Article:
• Technological Advancement & Unemployment: The GDP can continue to go up as more and more companies become more productive by replacing labour with capital (machinery) but that will only deepen India’s unemployment problem.
  • Criticism of Government’s role in Creating Jobs: The mantra of “minimum government” espoused in Union Budget for 2021-22 essentially undercuts the government’s role in directly creating new jobs. While on paper this makes sense, the timing is questionable. That’s because the Indian economy is quite weak and the private sector has already shown its preference by choosing to cut jobs and boost its profits
Does a satisfactory system of unemployment relief exist?

Unlike in China, the labour laws do not expressly provide for unemployment benefits. However, India does have various initiatives that provides unemployment relief

  1. Employees’ State Insurance Act (ESIA), 1948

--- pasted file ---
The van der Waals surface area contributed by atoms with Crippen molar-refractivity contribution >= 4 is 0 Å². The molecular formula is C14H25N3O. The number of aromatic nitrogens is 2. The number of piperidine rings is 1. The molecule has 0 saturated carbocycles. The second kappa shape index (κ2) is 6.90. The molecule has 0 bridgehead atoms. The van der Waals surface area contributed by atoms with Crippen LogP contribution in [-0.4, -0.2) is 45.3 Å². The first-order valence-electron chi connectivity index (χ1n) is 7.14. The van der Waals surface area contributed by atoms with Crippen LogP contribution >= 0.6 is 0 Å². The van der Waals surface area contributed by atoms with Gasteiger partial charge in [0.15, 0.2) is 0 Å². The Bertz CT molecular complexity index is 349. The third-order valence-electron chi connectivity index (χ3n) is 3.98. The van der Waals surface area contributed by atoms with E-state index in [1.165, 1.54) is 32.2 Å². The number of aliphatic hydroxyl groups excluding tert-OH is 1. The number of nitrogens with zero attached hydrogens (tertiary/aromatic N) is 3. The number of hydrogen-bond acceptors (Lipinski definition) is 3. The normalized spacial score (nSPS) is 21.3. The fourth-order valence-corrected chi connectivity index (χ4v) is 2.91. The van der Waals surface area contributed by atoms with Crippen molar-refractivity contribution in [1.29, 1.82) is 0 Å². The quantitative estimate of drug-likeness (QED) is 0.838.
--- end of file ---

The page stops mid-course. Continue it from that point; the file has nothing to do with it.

• Under the said act, the Rajiv Gandhi Shramik Kalyan Yojana (RGSKY) provides unemployment allowance to involuntarily unemployed insured persons who have made contributions for two years to ESI.
  • The cash relief is at the rate of 50% of the last average daily wages for the first 12 months and 25% for the next 12 months.
  • It covers unemployment due to retrenchment, closure or permanent invalidity.
  • It provides medical care during unemployment tenure and vocational training.
  1. Atal Beemit Vyakti Kalyan Yojana (ABVKY)
  • It was introduced in 2018 under which unemployed insured persons are provided allowance at the rate of 50% of the average per day earning of the claimant.
  • Allowance is provided for 90 days.
  • It was launched on pilot basis for two years but was extended during the COVID-19 period.
  1. Industrial Disputes Act (IDA), 1947
  • Industrial establishments employing 100 or more workers must pay retrenchment compensation of 15 days of average pay for the completed years of service to workers in case of they lose jobs due to closure.
  • Here, the burden of unemployment allowance is transferred to the employer. Employment-intensive industries like construction and services are excluded.
  1. Social Security Code (SSC), 2020
  • Though SSC included unemployment protection in its definition of ‘social security’, it did not provide for a scheme for the same.
  • Government reasoned that Unemployment allowance is already provided for under the ESI Act and hence no need of separate scheme.